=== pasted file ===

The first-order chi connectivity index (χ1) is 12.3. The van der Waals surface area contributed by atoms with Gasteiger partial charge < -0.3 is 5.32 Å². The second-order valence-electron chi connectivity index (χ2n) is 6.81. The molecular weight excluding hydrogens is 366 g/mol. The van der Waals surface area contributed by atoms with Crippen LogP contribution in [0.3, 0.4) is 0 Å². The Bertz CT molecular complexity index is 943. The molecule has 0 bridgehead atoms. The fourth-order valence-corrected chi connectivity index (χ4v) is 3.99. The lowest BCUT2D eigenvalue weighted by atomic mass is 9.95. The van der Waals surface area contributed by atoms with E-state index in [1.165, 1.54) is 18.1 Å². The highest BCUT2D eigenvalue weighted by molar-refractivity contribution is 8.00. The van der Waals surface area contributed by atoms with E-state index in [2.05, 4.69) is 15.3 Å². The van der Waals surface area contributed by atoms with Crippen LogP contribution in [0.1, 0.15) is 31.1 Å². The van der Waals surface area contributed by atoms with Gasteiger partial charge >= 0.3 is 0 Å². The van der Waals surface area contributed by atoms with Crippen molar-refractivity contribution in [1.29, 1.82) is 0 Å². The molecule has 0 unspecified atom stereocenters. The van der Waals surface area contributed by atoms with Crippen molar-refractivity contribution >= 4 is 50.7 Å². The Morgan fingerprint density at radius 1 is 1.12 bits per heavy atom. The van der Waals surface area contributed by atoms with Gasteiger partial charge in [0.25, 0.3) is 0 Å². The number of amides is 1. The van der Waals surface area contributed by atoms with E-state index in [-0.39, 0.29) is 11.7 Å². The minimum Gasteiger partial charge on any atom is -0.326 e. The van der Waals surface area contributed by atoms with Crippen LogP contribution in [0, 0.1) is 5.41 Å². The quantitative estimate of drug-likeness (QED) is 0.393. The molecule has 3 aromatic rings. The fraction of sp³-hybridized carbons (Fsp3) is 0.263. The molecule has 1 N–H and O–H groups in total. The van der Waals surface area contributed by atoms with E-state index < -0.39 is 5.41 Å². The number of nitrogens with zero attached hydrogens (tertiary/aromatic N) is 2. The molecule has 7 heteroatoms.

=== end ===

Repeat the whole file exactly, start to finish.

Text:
The first-order chi connectivity index (χ1) is 12.3. The van der Waals surface area contributed by atoms with Gasteiger partial charge < -0.3 is 5.32 Å². The second-order valence-electron chi connectivity index (χ2n) is 6.81. The molecular weight excluding hydrogens is 366 g/mol. The van der Waals surface area contributed by atoms with Crippen LogP contribution in [0.3, 0.4) is 0 Å². The Bertz CT molecular complexity index is 943. The molecule has 0 bridgehead atoms. The fourth-order valence-corrected chi connectivity index (χ4v) is 3.99. The lowest BCUT2D eigenvalue weighted by atomic mass is 9.95. The van der Waals surface area contributed by atoms with E-state index in [1.165, 1.54) is 18.1 Å². The highest BCUT2D eigenvalue weighted by molar-refractivity contribution is 8.00. The van der Waals surface area contributed by atoms with E-state index in [2.05, 4.69) is 15.3 Å². The van der Waals surface area contributed by atoms with Crippen LogP contribution in [0.1, 0.15) is 31.1 Å². The van der Waals surface area contributed by atoms with Gasteiger partial charge >= 0.3 is 0 Å². The van der Waals surface area contributed by atoms with Crippen molar-refractivity contribution in [1.29, 1.82) is 0 Å². The molecule has 0 unspecified atom stereocenters. The van der Waals surface area contributed by atoms with Crippen molar-refractivity contribution >= 4 is 50.7 Å². The Morgan fingerprint density at radius 1 is 1.12 bits per heavy atom. The van der Waals surface area contributed by atoms with Gasteiger partial charge in [0.25, 0.3) is 0 Å². The number of amides is 1. The van der Waals surface area contributed by atoms with E-state index in [-0.39, 0.29) is 11.7 Å². The minimum Gasteiger partial charge on any atom is -0.326 e. The van der Waals surface area contributed by atoms with Crippen LogP contribution in [0, 0.1) is 5.41 Å². The quantitative estimate of drug-likeness (QED) is 0.393. The molecule has 3 aromatic rings. The fraction of sp³-hybridized carbons (Fsp3) is 0.263. The molecule has 1 N–H and O–H groups in total. The van der Waals surface area contributed by atoms with E-state index < -0.39 is 5.41 Å². The number of nitrogens with zero attached hydrogens (tertiary/aromatic N) is 2. The molecule has 7 heteroatoms.